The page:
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26.10.2002 Feature Article

A Telephone Call from Ghana

A Telephone Call from Ghana
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When I first landed in aburokyire, there was no way to phone back to my hometown in Ghana. It was snail-mail all the way. Sparing some time to write and posting such mails was not a guarantee that one would reach his loved-ones back home. Letters were vanishing into tin-air through the post system in Ghana. Some of them managed to go through but whether the recipient received them or not also depended upon who gets them first. Letters from abroad were precious because the possible contents were either cash or pictures or senders’ telephone numbers and addresses. These were all what were needed for some guys to show and boast to others that their relatives and friends are in abrokyire. But these days the situation is changed and phone calls are common between those of us in the diaspora and relatives back home. Some of us still do not have the privilege and pleasure to dot.com our relatives and loved-ones in our villages because the Internet development is still at the toddling stage in Ghana. I provide in this article a typical telephone conversation from Ghana. It may sound satirical but some aspects are likely to be similar to the experiences of many readers abroad. One evening, krrr (ring),krrrr (ring),krrr (ring). I picked and hello. Bla (brother) can you call me? I am standing at Nso nyame Ye communication centre. What is the number? 01000010. Okay I will try. By the way, how is everybody? Puupuupuuupuu – contact lost. Dial, dial, dial, dial (after some 20 minutes dialling) krrr, krrr, krrr, - phone picked, hello. Hello, good afternoon. Please can I speak to Koo Twumasi? Koo Twumasi, who is he, a lady receptionist asked? Oh, he just called for me to call back. Okay wait a minute, she said. Anybody called Koo Twumasi (background)? Go to boot one to answer your call (background). Hello, said Koo. Koo, ete sen (how are you?), I asked? Eh, bla Onyame adom, eye (by God’s grace, fine), said Koo. Bla, na mo nsoe (what about you?) Not bad over here by the same grace, I responded. Well, Koo, what is up, I asked? Hmmm, bla I called to say hello and to hear from you about what I told you in the letter about my business. Business? I pretended. Oh, have you forgotten, asked Koo? No I haven’t but I don’t remember we had anything left to be discussed, I said. That is true but bla, you know it’s been quite some time now ever since. You promised to come to my aid as soon as things get better for you, Koo reminded me. I still remember saying that but I still need some extra time. It’s raining over here but the soil still remains hard, I preached. How is the business anyway, I consoled? Bla, hmmm, my problem is that I need capital. Are you sure everybody is doing well? I asked. Hmmm, bla I said we are fine just to provide the traditional answer to this question. But true, true, bla, Ghana is hard, things are hard, Koo lamented. Really, I shouted? Bla, you have to count yourself lucky not to be living in Ghana. Government workers who have permanent and consistent flow of income are crying and those of us in business have no future because anything can happen. Do you expect something bad to happen, I inquired. No, bla, but you know when life is empty and hopeless, negativities are as opened as positivities. You sounded right here, I praised. Bla, if you had not paid Yaw’school fees and the deposit, he wouldn’t have been at school. His father has no job and you know auntie’s business is not going on well. Yaw asked me to tell you that next semester begins in two months time. He has some new books to buy, his fee is increased, he needs a new bag, some provisions and pocket money. Aha, he also needs a scientific calculator. How much do you think would be needed, I curiously asked? Bla, about four million, Koo quantified? Cedis, I asked? Yes, of course, Koo responded. Wofa Kwadwo is here and would like to discuss his surgical operation he underwent at Okomfo Anokye with you, Koo informed. Really? I asked. Okay hand the phone over to him, I said. Hello Kwasi, wofa (uncle) cleared his throat. Hello wofa, I answered. Ete sen? I asked. Kwasi, hmmm, things are not going on well over here. Why? I inquired. Hmmm, you know poverty plus sickness is the worse experience that can confront any human being. I managed to get a loan of ¢2 million to undergo my knee operation as I told you in the letter. Yes, I remember, I said. The time for me to pay back the loan has long passed and it looks like the woman is no longer going to entertain any further deferments. I don’t have anyone to ask for help but you. Kwasi if you don’t help the next news you will hear would be that I am in jail or have done something to myself, wofa threatened. Okay wofa, are there other issues, I asked. No, Kwasi, that is all I wanted to beg from you. Amma and the children said I should extend their greetings to you. Kwame said he wrote to you some time to ask for a camera and he is till waiting to hear from you so don’t forget to post it to him as soon as possible, wofa concluded. You will hear from me soon, I said. Thank you Kwasi, bye. Hello, Koo Twumasi cleared the air. Hello, I responded. Aha, I was almost forgotten, Koo continued. Your father said I should thank you for the money you sent to him recently. He said it was a great relief and he is now having it fine. Okay, we thank God for that, I said. I am happy that no one is dead this time, I continued. Aha, I was almost forgotten to tell you. Two people have died recently and they are both in mortuary at Kumasi. Really, do I know any of them? I asked in shock. Well they are not family members but you may know one of them. One is Kiki, the guy used to be a fitter (car mechanic) and stayed near Agya Adu’s store, Koo convinced. No, I don’t remember him, I said. The other one was a stranger in town. He came to settle here after you had left to aburokyire so you won’t know him. Okay, but my sympathies to their families, I consoled. Bla the rate at which people die in this town is scary and this is why many of us want to leave, Koo argued. The poverty is the main cause of many, if not all, of the untimely deaths, said Koo. Hmmm, poverty is relative and it is present in every society, including where I am, I preached. Bla but, no matter what, aburokyire is better than here, Koo stood firm. Well, we will get to that later but don’t forget the saying in Ghana that nowhere is cool, I intervened and concluded. Koo, what about politics in the country? I asked. Eh, as for bla and his politics, said Koo. Hahahahahaha, we both laughed. Since the P/NDC lost power life has not changed as we expected, complained Koo. But, this government will need some time before making individual pockets well-filled, I defended. That is true but bla, we want action, action now. That is true but magical action cannot be possible, I continued. I agree, bla, we are still waiting and hoping for the best, said Koo. What do you think about the chances of NDC in 2004? I asked. Well bla the elections would be keen but the NPP will carry the day, argued Koo. Why do you think so? I asked. Bla, hmmm, people are bored and fed up with the NDC and Rawlings. But Rawlings cannot become president of Ghana again, according to our Constitution, I argued. Bla, it is true but don’t forget Prof Mills promised to let him rule had he won the presidential contest in 2000 elections. Right, I agreed. But what about if Botchwey is elected the flagbearer of the NDC, I asked. Oh, bla “gye wo ahome, abe koro nsa“ (they are the same), Koo argued. And continued, Botchwey is going round across the country telling Ghanaians that he turned Rawlings chain to coat and this is annoying many of us. Really? I asked anxiously wanting to know more. Yes, and that is a lie because many Ghanaians still wear this chain and many have died and continue die as a result of it. Hahahhahaha, we both laughed, out of disappointment. Koo continued, Prof Mills is also annoying us by saying he now understands issues better and if elected will be his own man and will ensure the safety of all Ghanaians. Bla, these are all lies, until NPP came to power, no one was safe except people like him. We no go sit down make them cheat us, never again, Koo sounded disappointed and determined. Prof Mills has recently returned some of the cars they greedily shared among themselves before they left office, informed Koo. Really? I remained anxious to know more. Yes, bla, how can we forgive these people, especially so soon? That is the question, I said. Koo what do people say about the NPP government at the village, I inquired. Bla, people think JAK is doing well, argued Koo. But it is not everything that we are happy at? Really, I curiously asked. Yes, the president travels abroad too much, his cabinet is argued to be too large and he does not visit the countryside and the villages. People are scared that very soon there will be a minister for armed robbery. Hahahahahaha, laughed both of us. Since he became president, we haven’t seen him in our area before and there is no hope that he is coming to us anytime soon. Koo sounded worried. He continued, but during the campaign in 2000 he came to our village once and made two stop-overs at the chief’s palace here. Don’t worry he may soon come, I said. Bla, but when, asked Koo. Well, as people are free to tell the president his faults, I am sure if that is a serious issue he will soon adjust, I argued. I will find time to call again for us to talk more politics, I said. Bla, continued Koo, I was almost forgotten, Yaa has given birth to her second child. Her husband has deserted her and her living conditions are critical. The money you gave to her for business is believed to have been misused by her husband. She asked me to send you her greetings and that she is waiting for a reply to her letter. Aha, Koo remembered again, Yaw Sam has returned home from Germany. Really, how is he doing? Eh, bla the guy has grown big and is a real burger. He is in Accra to clear his goods. Sources have it that he came with a latest BMW. Bla, aburokyire be good paa. I knew Yaw very well before he left for Europe. He had nothing but now his personality has changed, he is putting up a building at the new site, he sent a taxi-cab to his mother and he is going for his latest car and goods. Bla, I can’t wait to join you at aburokyire. He has done well, I humbly said. Bla, I like your call paa, praised Koo. Really? I asked. Yes, because anytime that you call we can talk for a long time. Over here we do not have money to call aburokyire for more than 1 minute. It is very expensive, explained Koo. It is the same thing over here, I said. I am using a prepaid card to call and we have just about two minutes left so if you have anything left..., I said. Well, bla I don’t have much left but what I want to say is that, these days one can use one-touch mobile phone here at the village, announced Koo. You know, one cannot say all the secrets when in a public boot like this. Having a phone at home will make it easier for mama to receive your calls. She always has to rush to come for your calls. The receptionist has no respect and I hate to come here. So do mama and the others. It will be nice if you can send us a mobile phone and about ¢1m connecting fee. With mobile phone we can receive your calls wherever we are. Sorry, we have little time again you will hear….puupuupuupuu- contact lost.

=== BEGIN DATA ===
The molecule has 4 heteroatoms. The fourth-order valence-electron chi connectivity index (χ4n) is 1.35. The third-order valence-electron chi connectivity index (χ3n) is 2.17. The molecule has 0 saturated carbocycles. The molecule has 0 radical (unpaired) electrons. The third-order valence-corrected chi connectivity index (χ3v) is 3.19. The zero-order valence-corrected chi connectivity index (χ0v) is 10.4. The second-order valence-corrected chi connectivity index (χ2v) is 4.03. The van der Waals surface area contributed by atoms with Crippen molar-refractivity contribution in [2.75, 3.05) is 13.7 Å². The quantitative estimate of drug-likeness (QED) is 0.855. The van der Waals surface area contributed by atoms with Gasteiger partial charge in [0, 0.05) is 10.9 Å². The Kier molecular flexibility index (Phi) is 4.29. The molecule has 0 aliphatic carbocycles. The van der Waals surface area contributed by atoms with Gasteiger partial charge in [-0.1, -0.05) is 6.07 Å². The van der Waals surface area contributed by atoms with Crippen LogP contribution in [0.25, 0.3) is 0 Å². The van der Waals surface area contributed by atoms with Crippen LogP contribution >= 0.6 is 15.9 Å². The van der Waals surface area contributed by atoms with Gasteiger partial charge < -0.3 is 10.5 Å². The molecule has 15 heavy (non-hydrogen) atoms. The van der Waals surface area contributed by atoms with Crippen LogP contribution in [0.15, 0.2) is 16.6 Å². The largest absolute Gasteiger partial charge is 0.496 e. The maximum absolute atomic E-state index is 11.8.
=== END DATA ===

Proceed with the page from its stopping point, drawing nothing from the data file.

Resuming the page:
Peter Ohemeng
Peter Ohemeng, © 2002

The author has 12 publications published on Modern Ghana. Column Page: PeterOhemeng